Timor lures tourists with historic independence sites

Thu Oct 29, 2009 9:23pm EDT
 
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By Tito Belo and Sunanda Creagh

DILI (Reuters) - East Timor's struggle against Indonesian occupation may soon become a tidy earner, with the government considering plans to promote key sites of the 25-year fight for independence as part of a tourism campaign.

A former Portuguese colony, East Timor was invaded in 1975 by Indonesia, but a secessionist movement soon emerged, led by Xanana Gusmao, who is now the country's prime minister, and Jose Ramos-Horta, its president.

Gusmao spent much of occupation either in jail or on the run, often hiding with guerrilla fighters in East Timor's mountainous terrain, while Ramos-Horta lived in exile, campaigning for independence.

An estimated 180,000 died during the occupation, including 1,000 the United Nations says were killed during the bloody 1999 vote for independence.

But tourists regard East Timor's turbulent past as a draw card, said Japanese tour guide, Noriko Inaba, as she escorted a Japanese tour group to Dili's Santa Cruz cemetery -- where more than 200 East Timorese were killed in 1991 when Indonesian troops fired on mourners, an event known as the Dili massacre.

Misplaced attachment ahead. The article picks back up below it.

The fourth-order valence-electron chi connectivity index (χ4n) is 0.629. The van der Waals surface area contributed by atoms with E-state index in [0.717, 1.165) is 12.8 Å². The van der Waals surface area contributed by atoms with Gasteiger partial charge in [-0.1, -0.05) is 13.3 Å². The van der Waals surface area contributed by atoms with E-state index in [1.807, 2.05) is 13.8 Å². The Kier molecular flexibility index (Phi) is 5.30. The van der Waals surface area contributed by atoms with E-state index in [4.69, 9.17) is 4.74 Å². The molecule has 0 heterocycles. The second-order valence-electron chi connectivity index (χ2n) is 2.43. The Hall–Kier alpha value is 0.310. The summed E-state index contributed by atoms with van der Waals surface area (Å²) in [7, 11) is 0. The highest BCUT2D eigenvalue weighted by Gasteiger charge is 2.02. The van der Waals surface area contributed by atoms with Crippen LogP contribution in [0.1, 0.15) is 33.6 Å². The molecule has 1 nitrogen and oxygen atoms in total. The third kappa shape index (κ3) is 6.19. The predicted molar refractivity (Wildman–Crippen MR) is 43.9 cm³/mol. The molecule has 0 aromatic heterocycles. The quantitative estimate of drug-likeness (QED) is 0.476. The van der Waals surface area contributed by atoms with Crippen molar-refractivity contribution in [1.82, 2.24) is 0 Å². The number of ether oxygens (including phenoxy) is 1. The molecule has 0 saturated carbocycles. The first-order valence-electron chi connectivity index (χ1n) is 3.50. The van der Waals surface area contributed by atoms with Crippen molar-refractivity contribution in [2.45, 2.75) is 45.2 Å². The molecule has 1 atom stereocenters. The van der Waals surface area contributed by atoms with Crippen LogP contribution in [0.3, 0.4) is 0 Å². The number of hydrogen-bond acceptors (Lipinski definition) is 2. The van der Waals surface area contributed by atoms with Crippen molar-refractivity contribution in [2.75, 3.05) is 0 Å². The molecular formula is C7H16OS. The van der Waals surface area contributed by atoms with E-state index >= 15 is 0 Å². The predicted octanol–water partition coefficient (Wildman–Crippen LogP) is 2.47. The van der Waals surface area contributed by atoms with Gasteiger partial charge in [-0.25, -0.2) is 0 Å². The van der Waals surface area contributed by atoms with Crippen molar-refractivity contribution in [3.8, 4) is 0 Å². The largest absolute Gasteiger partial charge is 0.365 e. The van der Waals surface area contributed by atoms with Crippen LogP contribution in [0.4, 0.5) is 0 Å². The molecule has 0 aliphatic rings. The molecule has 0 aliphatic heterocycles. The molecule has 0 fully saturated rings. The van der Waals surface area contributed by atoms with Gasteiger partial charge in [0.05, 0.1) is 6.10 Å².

"It's an historical place because of the tragedy," she told Reuters. "This is one of the things we came to see here."

The cemetery's caretaker, Joao da Costa, said tourists often visit the site and take photos.

"If more people came from overseas, maybe we could develop faster," he said.   Continued...

 
<p>Local tourists laze on a beach in Dili, East Timor September 11, 2009. East Timor's struggle against Indonesian occupation may soon become a tidy earner, with the government considering plans to promote key sites of the 25-year fight for independence as part of a tourism campaign. Picture taken September 11, 2009. REUTERS/Lirio Da Fonseca</p>